Education on Japanese model

03 Oct

THIS is apropos of the photograph (Sept 9) which showed Japanese students studying in a gymnasium which has temporarily been transformed into a school.

The reason is that the Japanese government has made evacuation mandatory for the people residing within the 20km radius of the Fukushima Daiichi nuclear power plant but not at the expense of ‘imparting education’.

It won’t be wrong to say that Japan’s progress is linked with its apt and well-regulated educational system. Sixty-six years ago, after the deadly nuclear attack on Hiroshima and Nagasaki, Japan allowed foreign involvement in all other sectors of the country except for ‘education’.

From that day a uniform education system has been enforced over there cutting at the root of educational disparity and uneven opportunities. According to the latest Global Competitiveness Index, the quality of education system in Japan has been ranked 36th out of 142.

On the other hand, the quality of education system in Pakistan has been ranked 79th by GCI. Pakistan’s flood crisis had damaged more than 10,000 schools, affecting several million pupils and required massive investment in a nation already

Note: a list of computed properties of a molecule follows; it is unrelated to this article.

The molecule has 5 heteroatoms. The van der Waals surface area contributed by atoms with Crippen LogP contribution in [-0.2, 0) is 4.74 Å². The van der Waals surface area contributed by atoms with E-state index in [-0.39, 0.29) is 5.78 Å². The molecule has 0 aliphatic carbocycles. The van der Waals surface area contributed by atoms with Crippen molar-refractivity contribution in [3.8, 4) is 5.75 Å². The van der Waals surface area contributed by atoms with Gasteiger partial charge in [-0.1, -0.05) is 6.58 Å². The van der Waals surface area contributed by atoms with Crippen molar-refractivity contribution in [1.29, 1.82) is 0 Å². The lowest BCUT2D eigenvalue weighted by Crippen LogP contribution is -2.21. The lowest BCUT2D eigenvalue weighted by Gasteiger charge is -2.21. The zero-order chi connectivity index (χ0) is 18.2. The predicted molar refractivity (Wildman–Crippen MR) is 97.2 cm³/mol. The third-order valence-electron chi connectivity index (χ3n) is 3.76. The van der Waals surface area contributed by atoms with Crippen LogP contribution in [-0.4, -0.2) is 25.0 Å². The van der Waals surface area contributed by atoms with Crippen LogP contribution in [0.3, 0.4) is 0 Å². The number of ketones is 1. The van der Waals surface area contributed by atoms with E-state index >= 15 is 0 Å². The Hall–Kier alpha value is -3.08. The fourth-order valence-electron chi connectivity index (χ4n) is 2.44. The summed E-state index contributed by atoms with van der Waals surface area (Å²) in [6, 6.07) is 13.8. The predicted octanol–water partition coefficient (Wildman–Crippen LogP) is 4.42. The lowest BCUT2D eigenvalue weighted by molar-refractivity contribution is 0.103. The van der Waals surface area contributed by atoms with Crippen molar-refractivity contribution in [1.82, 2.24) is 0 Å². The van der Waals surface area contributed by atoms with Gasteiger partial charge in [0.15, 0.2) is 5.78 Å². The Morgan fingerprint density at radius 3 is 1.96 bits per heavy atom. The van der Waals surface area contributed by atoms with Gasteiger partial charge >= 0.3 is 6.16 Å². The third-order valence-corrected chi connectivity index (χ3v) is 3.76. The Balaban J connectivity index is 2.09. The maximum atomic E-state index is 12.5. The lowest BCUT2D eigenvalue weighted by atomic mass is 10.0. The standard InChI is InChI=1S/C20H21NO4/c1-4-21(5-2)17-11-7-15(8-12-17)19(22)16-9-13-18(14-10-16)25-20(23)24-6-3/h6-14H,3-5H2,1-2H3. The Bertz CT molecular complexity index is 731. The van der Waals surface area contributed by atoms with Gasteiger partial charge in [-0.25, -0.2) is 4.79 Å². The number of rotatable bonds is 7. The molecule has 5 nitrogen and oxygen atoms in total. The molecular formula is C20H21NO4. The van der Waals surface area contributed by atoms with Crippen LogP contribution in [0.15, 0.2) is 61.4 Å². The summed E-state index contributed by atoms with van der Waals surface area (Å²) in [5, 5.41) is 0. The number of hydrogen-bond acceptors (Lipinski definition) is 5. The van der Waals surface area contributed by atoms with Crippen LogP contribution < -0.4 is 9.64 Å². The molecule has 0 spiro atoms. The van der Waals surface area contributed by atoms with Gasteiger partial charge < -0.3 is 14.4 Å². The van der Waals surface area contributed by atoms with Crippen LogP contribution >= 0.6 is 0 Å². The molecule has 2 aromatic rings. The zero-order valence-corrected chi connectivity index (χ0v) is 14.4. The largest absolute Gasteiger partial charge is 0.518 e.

struggling with lower literacy rate.

The schools which endured the torrential monsoon rains were transformed into refugee camps. Education standards are poor in much of Pakistan, particularly in the most impoverished rural areas worst hit by floods. Primary school enrollment is
around 57 per cent and government expenditure on education accounts for just 2.1 per cent of GDP.

The overall adult literacy rate is 57 per cent and Pakistan has three years to meet a Millennium Development Goal target of 88 per cent. However, many of the flood-affected areas have far worse rates — for example, in rural parts of Balochistan women’s e literacy is as low as seven per cent.

Unfortunately, no provincial government has proved itsr efficacy with regard to educational progress. This can be justified by the fact that Punjab will be able to provide all the children with their constitutional right to education by 2041 (the province with the highest literacy rate), whereas Balochistan will be able to do the same not before then 2100 (the province with the lowest literacy rate).

Prime Minister Yousuf Raza Gillani once stated that “education is a matter of life and death for Pakistan”. I would like to add that Pakistan requires a ‘Japanese educational spirit’ in this regard.

This was originally published in Dawn newspaper, September 25, 2011.

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Posted by on October 3, 2011 in Letters


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